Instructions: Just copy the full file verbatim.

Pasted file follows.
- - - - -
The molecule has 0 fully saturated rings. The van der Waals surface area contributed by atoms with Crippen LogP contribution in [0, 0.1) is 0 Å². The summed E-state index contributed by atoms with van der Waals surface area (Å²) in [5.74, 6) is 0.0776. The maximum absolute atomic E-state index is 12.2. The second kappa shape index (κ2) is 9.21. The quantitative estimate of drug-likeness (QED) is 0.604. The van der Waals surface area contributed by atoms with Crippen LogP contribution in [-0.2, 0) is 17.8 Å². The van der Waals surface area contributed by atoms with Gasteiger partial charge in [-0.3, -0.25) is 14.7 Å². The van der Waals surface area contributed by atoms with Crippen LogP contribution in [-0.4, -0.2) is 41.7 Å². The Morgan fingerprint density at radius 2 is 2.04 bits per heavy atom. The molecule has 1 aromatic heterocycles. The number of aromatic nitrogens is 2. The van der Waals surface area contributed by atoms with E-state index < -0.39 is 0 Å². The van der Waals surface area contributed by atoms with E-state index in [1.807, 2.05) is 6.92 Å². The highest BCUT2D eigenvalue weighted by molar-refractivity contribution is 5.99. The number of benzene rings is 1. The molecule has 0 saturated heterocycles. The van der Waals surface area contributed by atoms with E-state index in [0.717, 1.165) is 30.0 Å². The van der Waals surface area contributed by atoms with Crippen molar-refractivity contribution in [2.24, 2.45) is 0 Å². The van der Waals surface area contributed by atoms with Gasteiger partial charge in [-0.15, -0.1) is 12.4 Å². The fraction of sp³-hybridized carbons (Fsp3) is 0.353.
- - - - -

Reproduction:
The molecule has 0 fully saturated rings. The van der Waals surface area contributed by atoms with Crippen LogP contribution in [0, 0.1) is 0 Å². The summed E-state index contributed by atoms with van der Waals surface area (Å²) in [5.74, 6) is 0.0776. The maximum absolute atomic E-state index is 12.2. The second kappa shape index (κ2) is 9.21. The quantitative estimate of drug-likeness (QED) is 0.604. The van der Waals surface area contributed by atoms with Crippen LogP contribution in [-0.2, 0) is 17.8 Å². The van der Waals surface area contributed by atoms with Gasteiger partial charge in [-0.3, -0.25) is 14.7 Å². The van der Waals surface area contributed by atoms with Crippen LogP contribution in [-0.4, -0.2) is 41.7 Å². The Morgan fingerprint density at radius 2 is 2.04 bits per heavy atom. The molecule has 1 aromatic heterocycles. The number of aromatic nitrogens is 2. The van der Waals surface area contributed by atoms with E-state index < -0.39 is 0 Å². The van der Waals surface area contributed by atoms with E-state index in [1.807, 2.05) is 6.92 Å². The highest BCUT2D eigenvalue weighted by molar-refractivity contribution is 5.99. The number of benzene rings is 1. The molecule has 0 saturated heterocycles. The van der Waals surface area contributed by atoms with E-state index in [0.717, 1.165) is 30.0 Å². The van der Waals surface area contributed by atoms with Crippen molar-refractivity contribution in [2.24, 2.45) is 0 Å². The van der Waals surface area contributed by atoms with Gasteiger partial charge in [-0.15, -0.1) is 12.4 Å². The fraction of sp³-hybridized carbons (Fsp3) is 0.353.